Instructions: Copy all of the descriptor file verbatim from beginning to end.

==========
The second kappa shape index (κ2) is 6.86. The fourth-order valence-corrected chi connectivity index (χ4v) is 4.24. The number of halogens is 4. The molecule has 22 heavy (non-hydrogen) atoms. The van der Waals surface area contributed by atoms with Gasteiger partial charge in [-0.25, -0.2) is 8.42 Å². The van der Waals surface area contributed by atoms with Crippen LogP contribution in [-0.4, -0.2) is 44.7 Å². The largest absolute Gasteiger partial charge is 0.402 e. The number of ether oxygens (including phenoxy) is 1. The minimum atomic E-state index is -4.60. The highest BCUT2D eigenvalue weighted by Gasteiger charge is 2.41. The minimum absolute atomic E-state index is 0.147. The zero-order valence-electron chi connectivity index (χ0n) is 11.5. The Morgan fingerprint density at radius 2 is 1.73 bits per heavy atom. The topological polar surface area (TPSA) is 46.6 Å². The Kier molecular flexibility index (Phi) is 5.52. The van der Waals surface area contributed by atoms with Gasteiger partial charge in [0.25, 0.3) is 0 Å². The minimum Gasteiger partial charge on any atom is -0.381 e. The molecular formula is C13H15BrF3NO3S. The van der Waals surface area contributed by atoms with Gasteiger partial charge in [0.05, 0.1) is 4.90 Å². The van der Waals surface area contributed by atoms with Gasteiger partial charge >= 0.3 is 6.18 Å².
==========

The second kappa shape index (κ2) is 6.86. The fourth-order valence-corrected chi connectivity index (χ4v) is 4.24. The number of halogens is 4. The molecule has 22 heavy (non-hydrogen) atoms. The van der Waals surface area contributed by atoms with Gasteiger partial charge in [-0.25, -0.2) is 8.42 Å². The van der Waals surface area contributed by atoms with Crippen LogP contribution in [-0.4, -0.2) is 44.7 Å². The largest absolute Gasteiger partial charge is 0.402 e. The number of ether oxygens (including phenoxy) is 1. The minimum atomic E-state index is -4.60. The highest BCUT2D eigenvalue weighted by Gasteiger charge is 2.41. The minimum absolute atomic E-state index is 0.147. The zero-order valence-electron chi connectivity index (χ0n) is 11.5. The Morgan fingerprint density at radius 2 is 1.73 bits per heavy atom. The topological polar surface area (TPSA) is 46.6 Å². The Kier molecular flexibility index (Phi) is 5.52. The van der Waals surface area contributed by atoms with Gasteiger partial charge in [0.25, 0.3) is 0 Å². The minimum Gasteiger partial charge on any atom is -0.381 e. The molecular formula is C13H15BrF3NO3S. The van der Waals surface area contributed by atoms with Gasteiger partial charge in [0.05, 0.1) is 4.90 Å². The van der Waals surface area contributed by atoms with Gasteiger partial charge >= 0.3 is 6.18 Å².